River’s current could help prevent a water crisis

FORT WAYNE Ind. (WANE) – In the wake of a water warning in Toledo, Fort Wayne to officials said a similar crisis is unlikely to happen in the city.

The water that feeds into the Three Rivers Water Filtration Plant comes from the St. Joe River. The current is actually a big factor in preventing high levels of harmful organisms from getting into the water, Frank Suarez, the spokesman for the Department of Public Works, said.

Toledo gets its water supply from Lake Erie, where big algae blooms are possibly to blame for the water ban.

“If they got their water from a river they probably would not have had that issue,” Suarez said. “There are currents in a lake, but not as much as you would have in a river. The rivers help break that up because of flow.”

The Maumee River connects to Lake Erie, not the St. Joe, so Suarez said there’s no concern of the algae flowing to Fort Wayne. The Environmental Protection Agency requires the city to test the river water once a month from April to October. Fort Wayne does those tests twice a week. Two employees also do visual inspections of the river to watch for signs of algae.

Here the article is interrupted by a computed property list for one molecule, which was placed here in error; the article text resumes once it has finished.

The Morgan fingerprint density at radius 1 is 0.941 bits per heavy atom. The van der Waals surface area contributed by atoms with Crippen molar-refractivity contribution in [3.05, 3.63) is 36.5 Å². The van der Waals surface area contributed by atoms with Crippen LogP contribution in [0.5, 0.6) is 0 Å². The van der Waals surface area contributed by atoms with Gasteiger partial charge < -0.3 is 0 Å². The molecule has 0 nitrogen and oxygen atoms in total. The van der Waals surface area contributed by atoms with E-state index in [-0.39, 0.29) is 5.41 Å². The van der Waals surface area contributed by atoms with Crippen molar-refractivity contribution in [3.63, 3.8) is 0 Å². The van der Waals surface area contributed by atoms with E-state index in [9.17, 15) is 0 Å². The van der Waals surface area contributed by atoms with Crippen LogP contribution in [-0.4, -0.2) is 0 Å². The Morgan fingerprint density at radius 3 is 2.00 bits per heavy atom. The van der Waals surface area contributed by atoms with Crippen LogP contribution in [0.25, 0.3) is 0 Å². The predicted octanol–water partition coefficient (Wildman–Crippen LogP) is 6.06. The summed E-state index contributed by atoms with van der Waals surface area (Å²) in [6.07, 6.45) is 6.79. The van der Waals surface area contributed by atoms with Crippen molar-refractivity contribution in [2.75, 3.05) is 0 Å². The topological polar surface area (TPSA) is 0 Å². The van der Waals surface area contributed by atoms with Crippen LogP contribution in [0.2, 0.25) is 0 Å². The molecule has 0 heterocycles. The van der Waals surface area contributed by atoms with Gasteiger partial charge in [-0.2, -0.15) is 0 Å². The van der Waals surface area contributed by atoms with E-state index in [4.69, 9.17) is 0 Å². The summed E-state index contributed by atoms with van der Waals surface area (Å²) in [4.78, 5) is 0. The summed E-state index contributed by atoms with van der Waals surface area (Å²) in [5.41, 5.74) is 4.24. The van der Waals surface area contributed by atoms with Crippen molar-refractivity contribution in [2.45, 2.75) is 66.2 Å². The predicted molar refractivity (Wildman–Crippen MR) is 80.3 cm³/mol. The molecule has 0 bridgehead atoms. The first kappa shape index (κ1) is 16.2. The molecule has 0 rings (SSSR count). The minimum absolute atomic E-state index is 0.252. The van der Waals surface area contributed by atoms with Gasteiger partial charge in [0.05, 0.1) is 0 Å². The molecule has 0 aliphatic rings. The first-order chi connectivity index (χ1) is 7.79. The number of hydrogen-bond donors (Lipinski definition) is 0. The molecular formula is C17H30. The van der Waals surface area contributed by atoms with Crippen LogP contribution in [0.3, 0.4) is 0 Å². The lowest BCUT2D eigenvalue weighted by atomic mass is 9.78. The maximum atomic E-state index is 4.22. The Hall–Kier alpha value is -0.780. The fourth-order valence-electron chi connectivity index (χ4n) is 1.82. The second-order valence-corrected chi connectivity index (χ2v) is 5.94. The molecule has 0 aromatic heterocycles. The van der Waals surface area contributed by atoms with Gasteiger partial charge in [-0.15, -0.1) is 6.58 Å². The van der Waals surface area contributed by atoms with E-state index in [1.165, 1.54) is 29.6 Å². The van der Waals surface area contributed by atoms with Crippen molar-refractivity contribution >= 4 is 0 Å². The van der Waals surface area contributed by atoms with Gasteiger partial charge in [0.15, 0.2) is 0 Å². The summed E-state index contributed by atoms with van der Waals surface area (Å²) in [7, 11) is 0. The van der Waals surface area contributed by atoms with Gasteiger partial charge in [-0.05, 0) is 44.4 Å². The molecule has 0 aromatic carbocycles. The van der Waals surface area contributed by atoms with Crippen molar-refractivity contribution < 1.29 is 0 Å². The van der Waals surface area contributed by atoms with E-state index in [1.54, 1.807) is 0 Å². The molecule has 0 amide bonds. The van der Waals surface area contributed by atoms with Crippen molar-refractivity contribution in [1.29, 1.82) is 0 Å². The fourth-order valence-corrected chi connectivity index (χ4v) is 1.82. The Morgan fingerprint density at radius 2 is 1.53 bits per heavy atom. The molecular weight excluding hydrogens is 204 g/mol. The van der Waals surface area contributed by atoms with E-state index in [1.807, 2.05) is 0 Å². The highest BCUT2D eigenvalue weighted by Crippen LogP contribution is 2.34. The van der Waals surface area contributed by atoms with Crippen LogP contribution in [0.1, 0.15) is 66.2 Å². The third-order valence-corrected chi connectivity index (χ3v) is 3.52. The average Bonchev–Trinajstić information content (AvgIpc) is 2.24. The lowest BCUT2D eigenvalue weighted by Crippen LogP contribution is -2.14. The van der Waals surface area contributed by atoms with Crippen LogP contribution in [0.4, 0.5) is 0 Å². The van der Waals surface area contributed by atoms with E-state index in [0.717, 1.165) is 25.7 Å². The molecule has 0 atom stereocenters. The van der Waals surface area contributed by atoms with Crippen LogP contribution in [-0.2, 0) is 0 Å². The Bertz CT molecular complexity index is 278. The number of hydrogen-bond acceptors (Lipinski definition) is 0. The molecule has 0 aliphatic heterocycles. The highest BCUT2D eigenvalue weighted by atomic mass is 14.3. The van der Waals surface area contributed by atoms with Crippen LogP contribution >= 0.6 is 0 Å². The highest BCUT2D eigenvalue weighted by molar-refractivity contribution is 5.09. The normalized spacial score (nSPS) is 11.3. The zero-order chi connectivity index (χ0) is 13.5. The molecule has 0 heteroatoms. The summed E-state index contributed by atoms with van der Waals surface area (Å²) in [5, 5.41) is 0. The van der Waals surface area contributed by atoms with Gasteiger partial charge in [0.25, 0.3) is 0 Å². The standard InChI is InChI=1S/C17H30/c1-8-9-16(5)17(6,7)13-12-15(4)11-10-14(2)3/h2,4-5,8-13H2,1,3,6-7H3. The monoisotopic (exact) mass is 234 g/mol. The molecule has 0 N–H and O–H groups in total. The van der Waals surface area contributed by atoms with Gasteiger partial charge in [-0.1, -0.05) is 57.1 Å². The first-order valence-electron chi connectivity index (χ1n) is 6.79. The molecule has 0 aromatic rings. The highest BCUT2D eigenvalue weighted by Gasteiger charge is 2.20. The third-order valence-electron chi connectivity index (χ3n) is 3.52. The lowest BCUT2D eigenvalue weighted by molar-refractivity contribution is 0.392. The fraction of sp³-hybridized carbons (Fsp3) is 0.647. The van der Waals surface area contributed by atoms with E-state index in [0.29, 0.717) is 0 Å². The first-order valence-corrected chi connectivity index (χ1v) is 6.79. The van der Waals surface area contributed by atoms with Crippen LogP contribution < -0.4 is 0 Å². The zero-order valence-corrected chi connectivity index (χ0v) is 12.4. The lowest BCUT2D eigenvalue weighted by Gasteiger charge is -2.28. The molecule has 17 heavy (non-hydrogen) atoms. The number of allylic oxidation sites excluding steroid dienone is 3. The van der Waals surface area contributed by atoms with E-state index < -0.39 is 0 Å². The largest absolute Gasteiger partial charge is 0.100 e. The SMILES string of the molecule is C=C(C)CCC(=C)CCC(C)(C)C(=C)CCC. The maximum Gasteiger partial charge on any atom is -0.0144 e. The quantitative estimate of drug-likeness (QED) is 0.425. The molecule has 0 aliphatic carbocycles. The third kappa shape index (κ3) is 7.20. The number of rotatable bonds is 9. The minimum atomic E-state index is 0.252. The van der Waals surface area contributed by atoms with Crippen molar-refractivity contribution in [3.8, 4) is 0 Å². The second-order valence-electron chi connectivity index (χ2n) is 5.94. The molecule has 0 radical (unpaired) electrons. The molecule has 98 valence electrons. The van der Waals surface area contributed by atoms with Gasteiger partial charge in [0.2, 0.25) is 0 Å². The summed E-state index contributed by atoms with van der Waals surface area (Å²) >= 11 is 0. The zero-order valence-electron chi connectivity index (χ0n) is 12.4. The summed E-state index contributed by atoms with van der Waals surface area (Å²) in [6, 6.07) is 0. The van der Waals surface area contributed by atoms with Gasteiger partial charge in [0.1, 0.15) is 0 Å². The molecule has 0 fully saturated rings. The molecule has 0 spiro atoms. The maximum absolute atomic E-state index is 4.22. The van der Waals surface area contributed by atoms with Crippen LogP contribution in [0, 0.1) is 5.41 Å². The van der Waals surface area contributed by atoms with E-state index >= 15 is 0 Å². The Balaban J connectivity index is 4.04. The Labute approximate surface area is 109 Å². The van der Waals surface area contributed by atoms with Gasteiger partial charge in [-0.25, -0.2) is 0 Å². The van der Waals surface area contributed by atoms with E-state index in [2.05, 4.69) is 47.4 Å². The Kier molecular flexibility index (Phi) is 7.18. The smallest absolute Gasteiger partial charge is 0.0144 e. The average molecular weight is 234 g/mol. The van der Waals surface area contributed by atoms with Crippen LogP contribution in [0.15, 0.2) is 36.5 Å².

Last October, the Three Rivers Water Filtration Plant also got a new ultraviolet disinfection system. Again, there are a lot of checks before water flows to the public.

“All the way through the procedure there are constant tests every hour at the plant constantly progressing as it goes through,” Suarez said.

To make the water coming into the filtration plant as clean as possible, the city also helped create the St. Joe Watershed Initiative in 1995.

“We realized that in order to have better flow coming into the city, we needed to work with those people upstream as well too,” Suarez said. “They work out solutions of ways they can prevent runoff and sometimes make improvements to the land to put up barriers to prevent run off. Other places might use a different chemical or something in a fertilizer that might not have phosphorus in it.”


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